The Danish government is poised to become the next European country to introduce a ban on Islamic full-face coverings in public places.
The government said it planned to fine people who wore items including the burqa and the niqab which are worn by some Muslim women.
Under the proposals anyone found covering their face would be fined 1,000 kroner (£120), or up to 10,000 kroner (£1,200) if they are repeatedly caught.
“It is incompatible with the values of the Danish society or the respect for the community to keep the face hidden when meeting each other in the public space,” Justice Minister Justice Soren Pape Poulsen said.
“With a ban, we draw a line in the sand and establish that here in Denmark we show each other trust and respect by meeting each other face to face,” he said.
The restrictions have been supported by the Danish People’s Party – which the minority ruling coalition government depends on to push through legislation.
All three parties in the coalition had said last October they would support such a ban.
It has been previously estimated the introduction of the law in Denmark will affect fewer than 200 women.
Fancy dress for Halloween or for sports mascots will still be allowed.
France, Belgium, the Netherlands, Bulgaria and the German state of Bavaria have all implemented restrictions on Islamic full-face veils in public.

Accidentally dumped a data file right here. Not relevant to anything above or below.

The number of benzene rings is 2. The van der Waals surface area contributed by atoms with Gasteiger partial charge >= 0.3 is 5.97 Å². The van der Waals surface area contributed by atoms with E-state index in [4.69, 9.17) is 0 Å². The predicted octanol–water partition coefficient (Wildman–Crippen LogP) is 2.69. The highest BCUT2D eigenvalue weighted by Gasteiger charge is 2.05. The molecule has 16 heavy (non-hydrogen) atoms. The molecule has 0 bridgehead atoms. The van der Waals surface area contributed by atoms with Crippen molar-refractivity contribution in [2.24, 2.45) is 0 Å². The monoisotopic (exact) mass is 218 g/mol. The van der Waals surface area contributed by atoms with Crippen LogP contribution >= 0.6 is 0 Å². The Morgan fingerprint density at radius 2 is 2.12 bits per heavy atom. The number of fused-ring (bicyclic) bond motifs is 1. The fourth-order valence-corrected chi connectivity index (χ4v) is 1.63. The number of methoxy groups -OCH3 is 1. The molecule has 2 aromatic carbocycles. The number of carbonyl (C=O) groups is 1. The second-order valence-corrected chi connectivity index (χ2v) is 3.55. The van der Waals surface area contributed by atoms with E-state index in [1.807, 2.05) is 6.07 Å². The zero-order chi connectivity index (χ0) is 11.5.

Following legal challenges to Belgium’s 2011 national ban, the European Court of Human Rights upheld the country’s right to implement the ban in full. Judges said it did not violate the rights to private and family life, or freedom of religion or discrimination laws.
In June 2017 Norway’s government proposed a ban on face-covering Muslim veils in kindergartens, schools and universities.
Various head coverings are worn by Muslim women, but the bans will only include those that cover the face.
The niqab, which covers the face but leaves the eyes clear, will therefore be banned, along with the burqa, which is the most concealing of all Islamic veils, leaving just a mesh screen to see through.
Reuters contributed to this report